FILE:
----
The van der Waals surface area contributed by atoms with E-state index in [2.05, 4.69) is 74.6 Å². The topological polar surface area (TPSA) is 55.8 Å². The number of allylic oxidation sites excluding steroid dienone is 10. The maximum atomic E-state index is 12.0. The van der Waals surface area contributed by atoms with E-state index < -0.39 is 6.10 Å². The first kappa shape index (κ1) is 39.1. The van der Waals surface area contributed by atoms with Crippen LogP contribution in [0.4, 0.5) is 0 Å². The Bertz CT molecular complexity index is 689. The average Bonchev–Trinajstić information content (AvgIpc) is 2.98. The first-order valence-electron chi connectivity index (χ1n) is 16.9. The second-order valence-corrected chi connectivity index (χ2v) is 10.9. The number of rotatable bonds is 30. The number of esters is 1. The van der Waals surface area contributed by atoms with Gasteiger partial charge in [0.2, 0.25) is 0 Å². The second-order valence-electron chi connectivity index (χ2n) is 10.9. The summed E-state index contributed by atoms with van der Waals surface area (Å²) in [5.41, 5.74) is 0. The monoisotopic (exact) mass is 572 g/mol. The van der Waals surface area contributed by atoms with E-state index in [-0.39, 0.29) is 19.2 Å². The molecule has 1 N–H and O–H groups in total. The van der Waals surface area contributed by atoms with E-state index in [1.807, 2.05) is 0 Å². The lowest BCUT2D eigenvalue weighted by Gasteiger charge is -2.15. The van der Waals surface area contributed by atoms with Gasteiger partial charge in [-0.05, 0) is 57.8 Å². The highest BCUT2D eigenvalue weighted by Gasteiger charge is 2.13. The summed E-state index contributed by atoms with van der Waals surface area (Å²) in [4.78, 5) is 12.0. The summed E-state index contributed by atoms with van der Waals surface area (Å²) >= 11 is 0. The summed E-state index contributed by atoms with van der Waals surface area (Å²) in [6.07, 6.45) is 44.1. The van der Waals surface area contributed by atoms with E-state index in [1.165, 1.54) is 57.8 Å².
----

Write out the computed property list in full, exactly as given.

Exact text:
The van der Waals surface area contributed by atoms with E-state index in [2.05, 4.69) is 74.6 Å². The topological polar surface area (TPSA) is 55.8 Å². The number of allylic oxidation sites excluding steroid dienone is 10. The maximum atomic E-state index is 12.0. The van der Waals surface area contributed by atoms with E-state index < -0.39 is 6.10 Å². The first kappa shape index (κ1) is 39.1. The van der Waals surface area contributed by atoms with Crippen LogP contribution in [0.4, 0.5) is 0 Å². The Bertz CT molecular complexity index is 689. The average Bonchev–Trinajstić information content (AvgIpc) is 2.98. The first-order valence-electron chi connectivity index (χ1n) is 16.9. The second-order valence-corrected chi connectivity index (χ2v) is 10.9. The number of rotatable bonds is 30. The number of esters is 1. The van der Waals surface area contributed by atoms with Gasteiger partial charge in [0.2, 0.25) is 0 Å². The second-order valence-electron chi connectivity index (χ2n) is 10.9. The summed E-state index contributed by atoms with van der Waals surface area (Å²) in [5.41, 5.74) is 0. The monoisotopic (exact) mass is 572 g/mol. The van der Waals surface area contributed by atoms with E-state index in [-0.39, 0.29) is 19.2 Å². The molecule has 1 N–H and O–H groups in total. The van der Waals surface area contributed by atoms with E-state index in [1.807, 2.05) is 0 Å². The lowest BCUT2D eigenvalue weighted by Gasteiger charge is -2.15. The van der Waals surface area contributed by atoms with Gasteiger partial charge in [-0.05, 0) is 57.8 Å². The highest BCUT2D eigenvalue weighted by Gasteiger charge is 2.13. The summed E-state index contributed by atoms with van der Waals surface area (Å²) in [4.78, 5) is 12.0. The summed E-state index contributed by atoms with van der Waals surface area (Å²) >= 11 is 0. The summed E-state index contributed by atoms with van der Waals surface area (Å²) in [6.07, 6.45) is 44.1. The van der Waals surface area contributed by atoms with E-state index in [1.165, 1.54) is 57.8 Å².